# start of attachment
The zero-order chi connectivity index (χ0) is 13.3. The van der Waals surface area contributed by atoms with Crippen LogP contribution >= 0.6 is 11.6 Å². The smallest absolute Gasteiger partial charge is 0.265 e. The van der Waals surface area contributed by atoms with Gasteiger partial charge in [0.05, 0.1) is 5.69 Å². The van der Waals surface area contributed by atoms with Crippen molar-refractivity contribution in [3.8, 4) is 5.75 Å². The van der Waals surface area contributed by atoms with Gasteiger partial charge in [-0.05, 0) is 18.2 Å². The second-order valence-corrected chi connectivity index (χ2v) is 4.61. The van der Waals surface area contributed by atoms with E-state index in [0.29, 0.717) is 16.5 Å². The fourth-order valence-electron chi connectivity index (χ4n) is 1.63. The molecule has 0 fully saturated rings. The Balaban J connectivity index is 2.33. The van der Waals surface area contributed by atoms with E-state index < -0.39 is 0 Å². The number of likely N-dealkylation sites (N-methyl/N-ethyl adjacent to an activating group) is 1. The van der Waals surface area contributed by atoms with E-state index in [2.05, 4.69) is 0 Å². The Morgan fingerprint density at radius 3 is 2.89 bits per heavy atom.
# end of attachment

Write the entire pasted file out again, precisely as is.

The zero-order chi connectivity index (χ0) is 13.3. The van der Waals surface area contributed by atoms with Crippen LogP contribution >= 0.6 is 11.6 Å². The smallest absolute Gasteiger partial charge is 0.265 e. The van der Waals surface area contributed by atoms with Gasteiger partial charge in [0.05, 0.1) is 5.69 Å². The van der Waals surface area contributed by atoms with Crippen molar-refractivity contribution in [3.8, 4) is 5.75 Å². The van der Waals surface area contributed by atoms with Gasteiger partial charge in [-0.05, 0) is 18.2 Å². The second-order valence-corrected chi connectivity index (χ2v) is 4.61. The van der Waals surface area contributed by atoms with E-state index in [0.29, 0.717) is 16.5 Å². The fourth-order valence-electron chi connectivity index (χ4n) is 1.63. The molecule has 0 fully saturated rings. The Balaban J connectivity index is 2.33. The van der Waals surface area contributed by atoms with E-state index < -0.39 is 0 Å². The number of likely N-dealkylation sites (N-methyl/N-ethyl adjacent to an activating group) is 1. The van der Waals surface area contributed by atoms with E-state index in [2.05, 4.69) is 0 Å². The Morgan fingerprint density at radius 3 is 2.89 bits per heavy atom.